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Is the Volatility Trade being Manipulated?

Innoware
Is the Volatility Trade being Manipulated?

Innoware's Blog - Is the Volatility Trade being “Manipulated”?

I just sent out a blog on why I have multiple brokerage accounts. And then immediately continued with a second blog this Saturday, January 27.

Why I have become passionate about putting my thoughts on paper? First, it helps me in my trading. Second, it keeps me busy!!

I write this blog because many stocktwits users messaged in past 3 days asking me to explain the strange VIX, SPX, UVXY price action. And I thought, why not cover this in the form of a blog!

Is the Volatility Trade being “Manipulated”?

We have long heard UVXY longs (or should I say Volatility longs) cry publicly on stocktwits and other forums that the market is fixed, UVXY is fraud, the deck is stacked against them etc. etc. My comment to them has always been - do you due diligence and please do your self a favor by reading the prospectus or understanding how these VIX based ETPs/ETNs work.

You can download a copy of my eBook which I wrote with Brennan Nykreim, and which is available for FREE download from our website

http:TradingVolatility.info

to learn more about these instruments. Or send an email with your postal address to info@TradingVolatility.info and it would be my pleasure to send you a printed signed copy of our book.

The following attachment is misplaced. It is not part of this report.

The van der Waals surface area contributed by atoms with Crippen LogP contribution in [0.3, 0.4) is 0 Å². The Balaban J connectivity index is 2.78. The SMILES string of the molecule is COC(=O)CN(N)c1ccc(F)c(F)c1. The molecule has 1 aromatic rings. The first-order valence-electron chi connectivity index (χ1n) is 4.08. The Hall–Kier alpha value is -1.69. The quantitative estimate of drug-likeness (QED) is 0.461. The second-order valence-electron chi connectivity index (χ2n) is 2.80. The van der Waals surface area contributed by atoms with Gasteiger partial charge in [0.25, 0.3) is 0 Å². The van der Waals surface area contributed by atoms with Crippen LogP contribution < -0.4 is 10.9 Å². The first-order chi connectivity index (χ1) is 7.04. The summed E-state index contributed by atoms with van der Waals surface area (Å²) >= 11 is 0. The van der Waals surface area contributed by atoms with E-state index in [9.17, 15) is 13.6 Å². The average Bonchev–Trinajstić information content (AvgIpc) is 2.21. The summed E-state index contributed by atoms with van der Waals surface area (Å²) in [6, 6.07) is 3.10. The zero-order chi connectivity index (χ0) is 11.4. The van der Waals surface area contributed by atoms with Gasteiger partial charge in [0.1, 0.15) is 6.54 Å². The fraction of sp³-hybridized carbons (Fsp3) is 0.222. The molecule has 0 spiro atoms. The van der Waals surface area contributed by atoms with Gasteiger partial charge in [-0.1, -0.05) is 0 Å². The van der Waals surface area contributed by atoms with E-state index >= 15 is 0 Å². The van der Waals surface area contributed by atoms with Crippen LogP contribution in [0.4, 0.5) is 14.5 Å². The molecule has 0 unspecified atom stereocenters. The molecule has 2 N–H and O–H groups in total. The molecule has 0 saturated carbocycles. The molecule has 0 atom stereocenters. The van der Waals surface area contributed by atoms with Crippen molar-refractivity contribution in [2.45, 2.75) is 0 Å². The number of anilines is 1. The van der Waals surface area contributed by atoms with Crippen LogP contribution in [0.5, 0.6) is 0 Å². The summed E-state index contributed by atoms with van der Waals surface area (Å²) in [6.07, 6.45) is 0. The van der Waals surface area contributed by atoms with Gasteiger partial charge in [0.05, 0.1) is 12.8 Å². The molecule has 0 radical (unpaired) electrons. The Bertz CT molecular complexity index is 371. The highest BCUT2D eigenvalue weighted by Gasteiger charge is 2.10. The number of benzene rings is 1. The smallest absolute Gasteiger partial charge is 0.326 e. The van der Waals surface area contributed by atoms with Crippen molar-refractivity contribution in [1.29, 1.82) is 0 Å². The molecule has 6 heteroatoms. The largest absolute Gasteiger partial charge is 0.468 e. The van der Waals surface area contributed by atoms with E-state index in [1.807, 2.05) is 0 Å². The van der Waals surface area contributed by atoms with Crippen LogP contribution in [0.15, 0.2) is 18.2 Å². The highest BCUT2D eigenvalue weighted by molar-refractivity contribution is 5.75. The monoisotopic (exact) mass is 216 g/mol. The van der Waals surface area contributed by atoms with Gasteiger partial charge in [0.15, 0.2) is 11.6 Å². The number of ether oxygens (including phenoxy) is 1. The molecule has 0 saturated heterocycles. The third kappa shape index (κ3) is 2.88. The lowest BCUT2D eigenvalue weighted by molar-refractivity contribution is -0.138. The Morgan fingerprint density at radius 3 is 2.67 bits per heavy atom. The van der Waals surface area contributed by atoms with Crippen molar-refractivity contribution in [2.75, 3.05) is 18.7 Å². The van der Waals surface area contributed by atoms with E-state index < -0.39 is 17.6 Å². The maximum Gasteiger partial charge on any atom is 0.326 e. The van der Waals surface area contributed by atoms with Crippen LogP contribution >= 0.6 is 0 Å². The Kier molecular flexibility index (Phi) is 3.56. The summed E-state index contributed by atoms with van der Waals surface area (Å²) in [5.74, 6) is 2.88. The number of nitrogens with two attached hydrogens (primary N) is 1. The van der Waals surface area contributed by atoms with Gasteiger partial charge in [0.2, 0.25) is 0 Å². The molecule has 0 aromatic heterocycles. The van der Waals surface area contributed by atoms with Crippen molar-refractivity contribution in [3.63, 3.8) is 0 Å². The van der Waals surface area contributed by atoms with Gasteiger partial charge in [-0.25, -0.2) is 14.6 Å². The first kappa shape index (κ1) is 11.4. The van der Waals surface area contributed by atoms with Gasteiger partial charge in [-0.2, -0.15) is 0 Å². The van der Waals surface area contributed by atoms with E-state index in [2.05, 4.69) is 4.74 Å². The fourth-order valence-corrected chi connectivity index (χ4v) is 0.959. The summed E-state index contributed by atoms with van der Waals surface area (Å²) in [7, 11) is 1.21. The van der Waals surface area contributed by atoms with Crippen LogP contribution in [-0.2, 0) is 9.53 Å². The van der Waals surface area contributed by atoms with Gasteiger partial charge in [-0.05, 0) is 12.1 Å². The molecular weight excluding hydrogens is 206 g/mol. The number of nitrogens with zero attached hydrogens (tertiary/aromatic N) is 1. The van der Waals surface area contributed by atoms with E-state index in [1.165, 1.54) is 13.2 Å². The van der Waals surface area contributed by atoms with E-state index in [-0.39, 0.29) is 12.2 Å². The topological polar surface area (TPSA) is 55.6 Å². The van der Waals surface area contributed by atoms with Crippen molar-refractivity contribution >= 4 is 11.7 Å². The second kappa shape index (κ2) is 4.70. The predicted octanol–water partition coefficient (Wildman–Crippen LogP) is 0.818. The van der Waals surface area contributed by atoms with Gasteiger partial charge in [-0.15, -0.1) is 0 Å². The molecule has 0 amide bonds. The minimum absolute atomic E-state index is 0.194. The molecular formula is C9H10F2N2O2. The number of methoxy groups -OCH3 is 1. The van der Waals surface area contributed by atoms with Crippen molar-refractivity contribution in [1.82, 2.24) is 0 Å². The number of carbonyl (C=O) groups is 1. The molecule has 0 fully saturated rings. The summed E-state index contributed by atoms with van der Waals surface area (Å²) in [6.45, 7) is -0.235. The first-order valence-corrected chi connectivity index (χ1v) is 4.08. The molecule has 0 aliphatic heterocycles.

The past week’s action on indexes (specially) VIX, SPX and UVXY price (along with other volatility tickers like TVIX, VXX, SVXY and XIV) has made me come to a firm belief that M1 and M2 (the current month and the next month VIX futures) can be controlled and thereby a deep pocket investor / investors can really fix / manipulate / control the volatility trade.

I know this blog post will raise a lot of eyebrows. I welcome any decent / logical / intelligent response to this blog post of mine.

First let me clarify. I am not accusing any body of fraud or manipulation!! All I am saying is last week (or shall I say past 10 days), at the back end, the Volatility Trade has been controlled. And that too very beautifully!! Well, the system is designed that way and they (whom so ever they might be) have been pretty successful in their efforts.

Last week’s price action

On Thursday, January 25, 2018, SPX rose, spot VIX rose and UVXY rose. 
On Friday, January 26 2018, SPX rose big, spot VIX fell and UVXY rose. 
Intriguing, correct? Not really!!

My Trading Volatility book summary in 3 bullet points

If you had no time to read my 131 page book, no worries. I will summarize Trading Volatility in 3 sentences 
• UVXY Price does not depends on spot VIX 
• Instead, UVXY price depends on M1 (current month VIX futures) and M2 (next month VIX futures) 
• As long as VIX futures graph (available at http://VixCentral.com) has an upward rising slope, UVXY price will fall long term

How UVXY Price was controlled

So, what happened last week was indexes rose. This resulted in more folks buying SPX puts for protection. This raised spot VIX. Perfectly understandable. The free market is in play.

The thing to remember is M1 and M2 mirror spot VIX’s price movement. But this is not a guarantee. When spot VIX rises, M1 and/or M2 can rise. But as spot VIX rises further, M1 and/or M2 can fall too.